Senior representatives of the Financial Conduct
Authority (FCA) have credited UK banks for prioritising the
conduct of senior staff.
Its chairman, John Griffith-Jones, has reassured
bankers that the reversed burden of proof under the incoming
senior managers regime (SMR) would be used "with great care and
skill, and only when appropriate."
But he noted that this aspect of SMR is designed to
overcome shortcomings of its predecessor, the approved persons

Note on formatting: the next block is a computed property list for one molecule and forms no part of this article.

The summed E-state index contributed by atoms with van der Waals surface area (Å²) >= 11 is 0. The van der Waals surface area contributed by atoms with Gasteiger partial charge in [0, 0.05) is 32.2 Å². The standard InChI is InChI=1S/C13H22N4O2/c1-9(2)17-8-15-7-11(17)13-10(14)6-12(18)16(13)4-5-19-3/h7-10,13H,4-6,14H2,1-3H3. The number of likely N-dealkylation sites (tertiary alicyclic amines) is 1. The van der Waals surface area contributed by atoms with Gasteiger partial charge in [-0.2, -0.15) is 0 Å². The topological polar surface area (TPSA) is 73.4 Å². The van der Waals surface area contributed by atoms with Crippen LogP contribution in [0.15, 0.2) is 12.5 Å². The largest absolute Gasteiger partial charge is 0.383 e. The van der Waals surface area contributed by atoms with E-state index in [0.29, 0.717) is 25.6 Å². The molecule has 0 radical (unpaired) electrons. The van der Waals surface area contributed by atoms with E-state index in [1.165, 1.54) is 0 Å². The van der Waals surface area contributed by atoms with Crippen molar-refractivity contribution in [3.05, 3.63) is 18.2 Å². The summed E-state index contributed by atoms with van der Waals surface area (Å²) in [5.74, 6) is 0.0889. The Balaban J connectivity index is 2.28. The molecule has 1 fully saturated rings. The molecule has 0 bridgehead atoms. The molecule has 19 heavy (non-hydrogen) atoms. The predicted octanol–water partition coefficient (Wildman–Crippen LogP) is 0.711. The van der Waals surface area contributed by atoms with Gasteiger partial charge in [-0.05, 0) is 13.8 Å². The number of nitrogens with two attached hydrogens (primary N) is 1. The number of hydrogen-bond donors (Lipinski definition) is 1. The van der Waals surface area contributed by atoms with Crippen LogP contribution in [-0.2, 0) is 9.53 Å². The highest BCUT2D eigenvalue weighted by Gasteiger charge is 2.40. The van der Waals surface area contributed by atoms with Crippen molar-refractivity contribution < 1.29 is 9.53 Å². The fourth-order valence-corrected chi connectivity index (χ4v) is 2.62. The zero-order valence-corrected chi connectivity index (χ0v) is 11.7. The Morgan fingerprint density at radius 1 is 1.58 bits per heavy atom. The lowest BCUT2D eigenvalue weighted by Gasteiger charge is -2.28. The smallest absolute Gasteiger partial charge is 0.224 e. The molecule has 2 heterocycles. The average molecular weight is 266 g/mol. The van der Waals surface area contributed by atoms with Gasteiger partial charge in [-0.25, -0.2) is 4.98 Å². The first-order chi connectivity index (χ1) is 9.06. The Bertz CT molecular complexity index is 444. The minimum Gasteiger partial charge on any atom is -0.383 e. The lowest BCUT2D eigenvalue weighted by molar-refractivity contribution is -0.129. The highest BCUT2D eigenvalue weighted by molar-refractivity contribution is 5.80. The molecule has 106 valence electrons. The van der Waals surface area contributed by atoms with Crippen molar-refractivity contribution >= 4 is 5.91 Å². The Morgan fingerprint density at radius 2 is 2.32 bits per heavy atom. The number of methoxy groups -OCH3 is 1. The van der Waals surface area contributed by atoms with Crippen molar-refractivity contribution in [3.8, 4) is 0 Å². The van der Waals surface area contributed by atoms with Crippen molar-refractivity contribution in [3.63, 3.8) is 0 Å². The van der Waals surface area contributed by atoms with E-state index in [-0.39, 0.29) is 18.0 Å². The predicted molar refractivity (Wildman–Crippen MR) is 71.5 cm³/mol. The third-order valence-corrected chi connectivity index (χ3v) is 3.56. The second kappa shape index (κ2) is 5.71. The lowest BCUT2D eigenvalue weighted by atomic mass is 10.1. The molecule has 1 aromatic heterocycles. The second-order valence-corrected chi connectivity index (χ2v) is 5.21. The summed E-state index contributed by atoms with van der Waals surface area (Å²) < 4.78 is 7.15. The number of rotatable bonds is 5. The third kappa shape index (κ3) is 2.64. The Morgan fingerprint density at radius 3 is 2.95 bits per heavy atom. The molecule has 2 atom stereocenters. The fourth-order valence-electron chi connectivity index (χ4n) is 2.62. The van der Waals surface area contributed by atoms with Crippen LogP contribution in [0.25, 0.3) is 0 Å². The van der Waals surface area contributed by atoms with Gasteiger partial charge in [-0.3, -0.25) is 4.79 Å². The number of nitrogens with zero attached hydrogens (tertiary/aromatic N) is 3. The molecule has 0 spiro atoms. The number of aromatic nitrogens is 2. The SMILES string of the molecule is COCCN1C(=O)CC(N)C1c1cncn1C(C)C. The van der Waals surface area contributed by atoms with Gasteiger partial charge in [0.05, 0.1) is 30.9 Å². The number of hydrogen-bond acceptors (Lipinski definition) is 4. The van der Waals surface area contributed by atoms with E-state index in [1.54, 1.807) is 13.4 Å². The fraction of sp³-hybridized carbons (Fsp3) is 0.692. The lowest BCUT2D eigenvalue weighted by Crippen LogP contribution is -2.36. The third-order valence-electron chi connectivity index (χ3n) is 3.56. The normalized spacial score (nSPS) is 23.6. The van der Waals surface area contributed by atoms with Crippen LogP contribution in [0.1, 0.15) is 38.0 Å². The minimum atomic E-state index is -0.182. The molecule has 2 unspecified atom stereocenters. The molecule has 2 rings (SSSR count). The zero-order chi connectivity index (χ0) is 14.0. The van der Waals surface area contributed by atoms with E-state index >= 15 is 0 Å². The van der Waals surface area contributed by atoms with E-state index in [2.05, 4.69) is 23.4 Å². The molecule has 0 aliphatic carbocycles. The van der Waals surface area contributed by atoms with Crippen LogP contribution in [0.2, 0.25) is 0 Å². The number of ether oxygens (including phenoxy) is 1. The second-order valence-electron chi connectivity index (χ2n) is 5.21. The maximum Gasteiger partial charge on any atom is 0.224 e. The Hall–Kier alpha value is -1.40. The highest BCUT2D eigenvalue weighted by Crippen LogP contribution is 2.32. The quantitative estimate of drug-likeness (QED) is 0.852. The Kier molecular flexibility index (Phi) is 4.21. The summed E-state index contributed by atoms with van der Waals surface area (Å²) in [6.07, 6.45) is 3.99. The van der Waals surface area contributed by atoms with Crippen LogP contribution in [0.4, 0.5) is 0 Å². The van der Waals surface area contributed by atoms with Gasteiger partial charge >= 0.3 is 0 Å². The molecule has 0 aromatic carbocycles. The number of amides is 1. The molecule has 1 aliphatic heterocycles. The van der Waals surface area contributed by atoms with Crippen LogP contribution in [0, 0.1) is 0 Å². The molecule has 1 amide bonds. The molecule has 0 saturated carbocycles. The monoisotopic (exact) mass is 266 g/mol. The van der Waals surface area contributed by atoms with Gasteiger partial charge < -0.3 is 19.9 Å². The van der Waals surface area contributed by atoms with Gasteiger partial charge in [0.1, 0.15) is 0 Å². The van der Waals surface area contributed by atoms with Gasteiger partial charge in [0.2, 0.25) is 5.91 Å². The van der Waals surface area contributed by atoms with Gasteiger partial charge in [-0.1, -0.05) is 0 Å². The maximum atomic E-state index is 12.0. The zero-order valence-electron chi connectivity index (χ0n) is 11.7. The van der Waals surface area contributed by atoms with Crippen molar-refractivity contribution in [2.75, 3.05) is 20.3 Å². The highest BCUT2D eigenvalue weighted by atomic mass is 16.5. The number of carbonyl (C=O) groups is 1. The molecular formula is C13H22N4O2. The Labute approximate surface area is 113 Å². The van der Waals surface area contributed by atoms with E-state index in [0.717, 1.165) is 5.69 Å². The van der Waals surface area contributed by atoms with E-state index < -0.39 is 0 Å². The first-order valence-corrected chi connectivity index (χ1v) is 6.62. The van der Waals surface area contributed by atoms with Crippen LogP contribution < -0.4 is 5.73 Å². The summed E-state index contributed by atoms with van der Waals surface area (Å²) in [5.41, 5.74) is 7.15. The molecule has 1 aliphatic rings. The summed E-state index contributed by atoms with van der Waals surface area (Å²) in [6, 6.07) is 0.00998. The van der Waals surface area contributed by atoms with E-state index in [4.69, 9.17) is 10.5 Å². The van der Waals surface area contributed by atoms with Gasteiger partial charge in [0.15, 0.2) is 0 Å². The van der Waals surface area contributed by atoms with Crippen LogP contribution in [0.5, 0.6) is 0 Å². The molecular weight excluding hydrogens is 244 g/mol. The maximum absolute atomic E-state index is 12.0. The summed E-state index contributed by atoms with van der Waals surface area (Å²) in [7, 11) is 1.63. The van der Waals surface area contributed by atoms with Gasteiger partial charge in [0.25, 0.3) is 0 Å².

regime, under which it was difficult to hold individuals to
account for misconduct that caused bank failures.
Many of Griffith-Jones’ comments
regarding the new regime, which were made at the UK securities regulator’s annual public
meeting on Wednesday, were echoed by outgoing chief
executive Martin Wheatley.
"I’m more convinced than ever that
conduct is at the top of firms’ agendas;
it’s no longer an afterthought," said Wheatley,
who will step down on September 12.
Griffith-Jones said the...